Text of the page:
The space between any pair of galaxies increases with time; the galaxies separate without actual motion.

    The further apart they are, the faster they separate.

    An important consequence of this is that no galaxy (including our own) is at the "center" of the Universe.
  • Cosmological RedshiftAs a photon from one galaxy travels to another, it will have its wavelength "stretched", producing a cosmological redshift.

    The farther the photon travels, the longer it takes, so the more stretching occurs.
  • Galaxies do not expand: because of their large mass and compact size, their gravitational force counteracts the expansion.

    So, only intergalactic (and primarily intercluster) space expands.

    Nevertheless, because of their large mass, superclusters of galaxies will still have a significant contracting effect on the Universe.

  • Before Hubble announced his observations, Einstein had realized that this contracting effect must exist.

    However, Einstein had philosophical difficulty with the notion of a contracting Universe.

    Einstein therefore introduced an expansive force into his theory, called the cosmological constant, which would just balance the effect of gravity and create a static Universe.

  • As we have seen, however, the Universe is neither contracting nor static, but instead expanding.

    The simplest explanation of the observed expansion is that the Universe received an initial large "push", easily overcoming gravity, which became known as the Big Bang.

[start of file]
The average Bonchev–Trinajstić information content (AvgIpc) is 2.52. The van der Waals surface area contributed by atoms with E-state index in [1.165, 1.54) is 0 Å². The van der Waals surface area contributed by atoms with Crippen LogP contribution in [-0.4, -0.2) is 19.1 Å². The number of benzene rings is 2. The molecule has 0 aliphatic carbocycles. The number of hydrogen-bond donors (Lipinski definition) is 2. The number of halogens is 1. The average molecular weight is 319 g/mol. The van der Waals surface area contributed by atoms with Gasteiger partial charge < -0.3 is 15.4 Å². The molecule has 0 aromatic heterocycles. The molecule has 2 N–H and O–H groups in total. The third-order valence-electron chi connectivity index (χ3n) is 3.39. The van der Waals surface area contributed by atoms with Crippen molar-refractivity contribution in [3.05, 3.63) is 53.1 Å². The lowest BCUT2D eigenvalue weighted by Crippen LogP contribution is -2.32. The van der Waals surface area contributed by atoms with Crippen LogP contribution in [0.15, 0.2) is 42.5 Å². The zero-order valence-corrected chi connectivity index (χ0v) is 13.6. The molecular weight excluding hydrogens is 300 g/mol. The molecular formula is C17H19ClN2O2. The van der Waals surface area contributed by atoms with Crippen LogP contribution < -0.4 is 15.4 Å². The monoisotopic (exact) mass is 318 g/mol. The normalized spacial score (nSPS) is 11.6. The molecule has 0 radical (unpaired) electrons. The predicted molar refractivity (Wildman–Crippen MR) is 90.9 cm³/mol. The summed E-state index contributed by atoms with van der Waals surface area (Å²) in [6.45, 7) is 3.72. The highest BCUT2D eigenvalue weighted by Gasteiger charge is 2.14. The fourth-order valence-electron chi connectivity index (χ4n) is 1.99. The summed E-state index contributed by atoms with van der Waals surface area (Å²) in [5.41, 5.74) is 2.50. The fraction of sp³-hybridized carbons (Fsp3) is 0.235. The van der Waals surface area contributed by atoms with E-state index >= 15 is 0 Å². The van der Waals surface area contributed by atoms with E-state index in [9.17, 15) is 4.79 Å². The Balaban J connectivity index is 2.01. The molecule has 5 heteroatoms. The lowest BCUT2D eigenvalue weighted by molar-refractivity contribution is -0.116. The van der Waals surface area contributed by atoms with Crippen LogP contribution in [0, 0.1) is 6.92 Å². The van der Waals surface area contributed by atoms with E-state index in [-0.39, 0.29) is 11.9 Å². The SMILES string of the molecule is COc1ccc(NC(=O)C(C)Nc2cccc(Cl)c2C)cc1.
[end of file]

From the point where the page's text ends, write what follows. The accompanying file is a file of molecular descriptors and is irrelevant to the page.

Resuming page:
This prompted Einstein to remark that the cosmological constant was the "biggest blunder" of his life (even he is subject to the prick of Occam's Razor!).

35.4 The Geometry of the Universe

  • General Relativity also predicts that the Universe must have a distinct "shape", which depends directly on how much mass is in it and on how fast it is expanding (i.e. the Hubble Constant).

  • The relevant parameter here is the critical density of mass and energy, which, for H0 = 23 km/s/Mly, is calculated to be

dc = 2.4 x 10-26 kg/m3 .

This is roughly fourteen hydrogen atoms per cubic meter, or about one Milky Way-sized galaxy for every 4 Mly in each direction.

  • Because of the cosmological principle, the actual density of the Universe must be the same everywhere (at least over scales larger than about 700 Mly).

    There are therefore only three possibilities for the geometry of the universe: flat, hyperbolic, and spherical.

  • If the Universe has exactly the critical density, it is said to be a critical or flat Universe.

    Imagine that instead of being three dimensional, the Universe was two-dimensional.

    Imagine also that you could stand "outside" of it and look at it (although in actuality this is not possible -- everything is inside the Universe!).

    A flat Universe would then appear to be a plane (it would have zero curvature).

From within a flat Universe, we could determine its geometry by the fact that two parallel beams of light will always remain parallel to each other.

A flat Universe must have no edges and therefore must extend indefinitely in every direction (or else it would violate the cosmological principle).

  • One way for a flat Universe to extend indefinitely is if the Universe is infinite in size.

    Such a Universe is also said to be open.

    In an open Universe, a light beam will never return to its starting point.

  • Another way for a flat Universe to extend indefinitely is if the Universe connects back on itself after a certain distance, in which case it is finite in size.

    Such a Universe is also said to be closed.

    In the picture below, you can see how a finite Universe appears to repeat itself over and over again (but it is actually only the size of the colored square).